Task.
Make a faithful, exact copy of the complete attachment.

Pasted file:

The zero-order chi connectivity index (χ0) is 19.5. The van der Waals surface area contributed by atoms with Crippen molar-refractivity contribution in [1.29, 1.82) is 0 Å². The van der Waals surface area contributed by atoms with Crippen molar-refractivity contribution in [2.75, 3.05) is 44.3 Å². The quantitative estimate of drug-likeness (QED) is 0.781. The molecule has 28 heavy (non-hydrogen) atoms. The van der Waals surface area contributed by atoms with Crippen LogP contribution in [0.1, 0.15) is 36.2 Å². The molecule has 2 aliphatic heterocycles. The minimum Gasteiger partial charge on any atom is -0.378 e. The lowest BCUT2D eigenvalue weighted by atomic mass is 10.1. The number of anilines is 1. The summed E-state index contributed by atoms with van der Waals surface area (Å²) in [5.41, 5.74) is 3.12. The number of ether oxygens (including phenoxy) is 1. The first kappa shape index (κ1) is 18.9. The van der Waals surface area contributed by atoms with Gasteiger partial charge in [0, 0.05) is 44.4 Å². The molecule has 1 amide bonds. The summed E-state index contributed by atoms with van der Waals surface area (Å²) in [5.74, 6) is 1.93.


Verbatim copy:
The zero-order chi connectivity index (χ0) is 19.5. The van der Waals surface area contributed by atoms with Crippen molar-refractivity contribution in [1.29, 1.82) is 0 Å². The van der Waals surface area contributed by atoms with Crippen molar-refractivity contribution in [2.75, 3.05) is 44.3 Å². The quantitative estimate of drug-likeness (QED) is 0.781. The molecule has 28 heavy (non-hydrogen) atoms. The van der Waals surface area contributed by atoms with Crippen LogP contribution in [0.1, 0.15) is 36.2 Å². The molecule has 2 aliphatic heterocycles. The minimum Gasteiger partial charge on any atom is -0.378 e. The lowest BCUT2D eigenvalue weighted by atomic mass is 10.1. The number of anilines is 1. The summed E-state index contributed by atoms with van der Waals surface area (Å²) in [5.41, 5.74) is 3.12. The number of ether oxygens (including phenoxy) is 1. The first kappa shape index (κ1) is 18.9. The van der Waals surface area contributed by atoms with Gasteiger partial charge in [0, 0.05) is 44.4 Å². The molecule has 1 amide bonds. The summed E-state index contributed by atoms with van der Waals surface area (Å²) in [5.74, 6) is 1.93.